Will jailing bigwigs refurbish government's image?
Posted on: 30 Apr 2011
By Amulya Ganguli
The earlier belief that there are two sets of laws - one for the poor and another for the rich - is slowly being eroded. The process started more than a decade ago when P.V. Narasimha Rao became the first person, who had been prime minister, to be sentenced to a three-year prison term in the year 2000 on the charge of bribing MPs of the Jharkhand Mukti Morcha (JMM) to vote for his government.
But he did not have to spend any time behind bars because he died before the judiciary had decided on his appeal although a cell was prepared for him in Tihar Jail. JMM leader and former Jharkhand chief minister Shibu Soren did spend some time in Tihar in connection with a murder in which he was implicated. What these instances showed was that the arm of the law was finally becoming long enough to reach the very top.
Even then, the fact that some of the allegedly guilty politicians continue to believe they are above the law is evident from their rising numbers in state legislatures and even parliament. For instance, the number of MPs with a criminal background has gone up from 128 in 2004 to 162 in 2009.
However, never before have so many big guns been sent to jail at the same time, as the incarceration of former communications minister Andimuthu Raja, former Commonwealth Games chief Suresh Kalmadi and several senior corporate executives show.
As if to drive home the point that no one is above the law, another high-flying MP, Kanimozhi of the DMK, who is the daughter of party supremo and Chief Minister M. Karunanidhi, has been slapped with a chargesheet by the Central Bureau of Investigation (CBI) in the 2G spectrum scam.
Karunanidhi's second wife, Dayalu Ammal, however, has been spared the humiliation apparently because of her age, ill-health and lack of knowledge of any language other than Tamil although her exclusion has raised the usual doubts about the CBI's professionalism.
Even then, the Manmohan Singh government can be said to have finally decided to crack the whip. If the government is no longer taking shelter behind some of the earlier explanations for inaction such as coalition dharma, the reason evidently is the realisation that such lame excuses convince no one. All that happens instead is that the government's reputation nosedives and even the prime minister's widely acknowledged personal integrity comes under attack.
The biggest sufferer, of course, has been the Congress party, which squandered the goodwill it earned after 2004 by virtually allowing Raja to run amok till the Supreme Court's and the Comptroller and Auditor General's (CAG) indictments left the prime minister with no option but to sack him.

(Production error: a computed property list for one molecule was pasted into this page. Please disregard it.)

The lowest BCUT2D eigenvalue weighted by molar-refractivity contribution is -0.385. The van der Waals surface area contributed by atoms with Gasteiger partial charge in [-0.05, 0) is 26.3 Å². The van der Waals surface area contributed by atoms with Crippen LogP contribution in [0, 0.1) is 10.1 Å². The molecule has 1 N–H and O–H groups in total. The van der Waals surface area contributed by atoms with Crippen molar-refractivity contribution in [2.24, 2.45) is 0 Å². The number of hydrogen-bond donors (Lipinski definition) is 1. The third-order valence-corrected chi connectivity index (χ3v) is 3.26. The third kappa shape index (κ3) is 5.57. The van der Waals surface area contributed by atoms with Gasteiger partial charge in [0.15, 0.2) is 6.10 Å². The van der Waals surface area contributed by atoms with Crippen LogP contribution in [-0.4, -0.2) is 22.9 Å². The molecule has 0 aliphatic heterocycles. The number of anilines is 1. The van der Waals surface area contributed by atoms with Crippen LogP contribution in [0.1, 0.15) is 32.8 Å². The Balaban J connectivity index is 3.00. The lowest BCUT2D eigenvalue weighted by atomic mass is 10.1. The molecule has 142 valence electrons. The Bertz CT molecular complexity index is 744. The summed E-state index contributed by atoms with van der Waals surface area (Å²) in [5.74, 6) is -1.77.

It is too early to say to what extent the government and the Congress will be able to salvage their reputations by jailing some of the bigwigs since they are yet to be formally convicted. The reason for the continuing sceptism about the government's intention is the belief that it has been forced to act against the suspects not because of any sense of moral outrage but because the judiciary and the CAG left it with no option.
The only way in which the government can refurbish its image is by taking the long-awaited step of insulating the bureaucracy, namely, the police and the Central Bureau of Investigation (CBI), from political influence. It is a step which the Supreme Court asked the centre and the state governments to take in 2006, but the political class has shown no interest in the judicial diktat because it has long been used to manipulating the police and the CBI for partisan purposes.
Yet, if these institutions had functional autonomy, nearly all the present scandals which haunt the government - ministerial malfeasance, influence-peddling by MPs, the flawed allocation of residential apartments, the stashing of money abroad - could either have been nipped in the bud or remained well under control. But by preventing law-enforcement agencies from pursuing the wrongdoers, the government has undermined its own credibility to such an extent that even Home Minister P. Chidambaram has had to bemoan its ethical and governance 'deficits'.
The fallout of the government's reluctance to let the bureaucracy adhere to the law of the land without fear or favour has been that, first, the Supreme Court has appeared as a saviour and, secondly, civil society activists like Anna Hazare have flaunted their claims to be genuine patriots and redeemers. Neither development is beneficial in the long run because it tends to show up the present system as lopsided. Historically, dictators have utilised such disillusionment about democracy to grab power.